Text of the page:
1 heaping cup powdered sugar
1/3 cup ground cinnamon
1/3 - 1/2 cup unsweetened cocoa powder

Combine all ingredients in a huge mixing bowl.  Ensure thoroughly combined and all ingredients equally distributed.  

To make a cup of hot cocoa, boil 1 cup of water and stir in 1/3 cup of dry mix.  Stir well.  Add a splash of vanilla and a dollop of whipped cream to make it extra special!

Giving your cocoa mix as a gift?  Here are some ideas for packaging:
-Zip-lock bag of cocoa mix placed inside a decorated brown paper lunch bag
-Mason jar with pretty ribbon
-Like I did it below:  I placed a single serving (1/3 cup) of the mix into a clear cello bag.  Place a few of the single serve bags into a larger gingham sack, along with instructions on how to make hot chocolate.  Tie up the sack with a Christmas tag or jingle bells, and place the sack into a mug!


Monday, December 14, 2015

Old-Fashioned Cinnamon Ornaments

My oldest son is getting to the age that he likes to help in the kitchen.  He also likes crafts and experiments, calling them "projects".  When I saw these ornaments online a while ago, I knew this was a craft he'd love and would be fun to complete together, while my youngest was napping.  I also remembered many of these "antique" ornaments hanging on a kitchen Christmas tree at my mom's house growing up, likely purchased at a primative/Americana store during that phase of my mother's adventures in home decor.  My house just smelled like Christmas while these were baking, and now they're the perfect gift to give his teachers before Winter Break!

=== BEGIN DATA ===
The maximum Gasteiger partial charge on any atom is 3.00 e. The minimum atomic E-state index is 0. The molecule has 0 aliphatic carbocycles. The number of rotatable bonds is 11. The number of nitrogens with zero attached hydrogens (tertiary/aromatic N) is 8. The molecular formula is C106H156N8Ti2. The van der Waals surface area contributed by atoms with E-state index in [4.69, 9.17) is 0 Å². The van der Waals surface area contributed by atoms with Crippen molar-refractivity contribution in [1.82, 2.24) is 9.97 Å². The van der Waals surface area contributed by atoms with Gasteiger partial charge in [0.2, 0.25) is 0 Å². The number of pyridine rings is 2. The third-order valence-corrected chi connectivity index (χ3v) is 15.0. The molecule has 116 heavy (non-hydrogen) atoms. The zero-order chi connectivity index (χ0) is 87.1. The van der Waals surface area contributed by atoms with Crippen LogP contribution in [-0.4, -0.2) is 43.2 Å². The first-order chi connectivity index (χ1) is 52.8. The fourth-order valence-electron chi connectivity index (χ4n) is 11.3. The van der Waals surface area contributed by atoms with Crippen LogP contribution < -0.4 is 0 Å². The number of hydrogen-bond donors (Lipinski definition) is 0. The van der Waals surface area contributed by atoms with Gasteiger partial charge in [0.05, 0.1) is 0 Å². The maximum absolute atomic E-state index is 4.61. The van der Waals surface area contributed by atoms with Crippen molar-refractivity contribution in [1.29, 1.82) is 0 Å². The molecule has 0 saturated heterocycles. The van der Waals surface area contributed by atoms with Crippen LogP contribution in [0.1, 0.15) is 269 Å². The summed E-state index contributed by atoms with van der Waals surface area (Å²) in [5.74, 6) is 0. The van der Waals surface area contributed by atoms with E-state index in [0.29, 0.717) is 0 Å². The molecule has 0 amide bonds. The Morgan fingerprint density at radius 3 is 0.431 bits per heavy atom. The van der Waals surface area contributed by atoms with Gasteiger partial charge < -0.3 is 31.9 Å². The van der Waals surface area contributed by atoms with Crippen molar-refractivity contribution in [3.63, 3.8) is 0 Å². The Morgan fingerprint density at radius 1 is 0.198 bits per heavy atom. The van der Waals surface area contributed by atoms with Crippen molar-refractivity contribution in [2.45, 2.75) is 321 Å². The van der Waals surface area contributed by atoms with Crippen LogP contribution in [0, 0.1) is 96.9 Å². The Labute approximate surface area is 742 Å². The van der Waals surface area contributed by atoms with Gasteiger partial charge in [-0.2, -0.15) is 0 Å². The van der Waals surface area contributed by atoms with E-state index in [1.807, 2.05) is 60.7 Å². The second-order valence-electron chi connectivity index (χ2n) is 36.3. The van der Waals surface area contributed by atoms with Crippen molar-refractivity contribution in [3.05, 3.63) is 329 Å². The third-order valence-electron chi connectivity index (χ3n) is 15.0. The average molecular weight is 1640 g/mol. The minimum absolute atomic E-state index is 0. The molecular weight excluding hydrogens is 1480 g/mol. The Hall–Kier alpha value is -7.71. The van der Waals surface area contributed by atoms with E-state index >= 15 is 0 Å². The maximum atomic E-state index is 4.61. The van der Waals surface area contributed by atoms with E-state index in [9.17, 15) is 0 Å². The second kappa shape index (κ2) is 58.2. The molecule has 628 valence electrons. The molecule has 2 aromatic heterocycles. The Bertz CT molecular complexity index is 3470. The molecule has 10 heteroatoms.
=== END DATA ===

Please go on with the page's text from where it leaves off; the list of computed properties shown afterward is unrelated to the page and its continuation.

1 cup applesauce
1 1/4 cups ground cinnamon, plus more for rolling
1 tablespoon ground cloves

Preheat oven to 200. Line a baking sheet with parchment paper.

In the bowl of a stand mixer fitted with a paddle attachment, combine the applesauce, cinnamon, and cloves and mix until dough comes together (it may take a few minutes). The dough will be rather wet and should form a ball without being too sticky. Add additional applesauce or cinnamon if needed.


Sprinkle a clean surface with cinnamon. Place the dough on the surface and sprinkle with more cinnamon. Use a rolling pin to roll the dough to 1/4 inch thick, sprinkling with more cinnamon to keep from sticking.

Cut out with cookie cutters and place on the pan so that they aren’t touching. Use a wooden skewer or toothpick to poke a hole into each ornament (to attach string). Bake in the preheated oven for 1 1/2 – 2 hours or until rock hard.

Once cool, you may need to "re-hole" the ornaments to get the string through.

Makes about 12 ornaments, depending on size.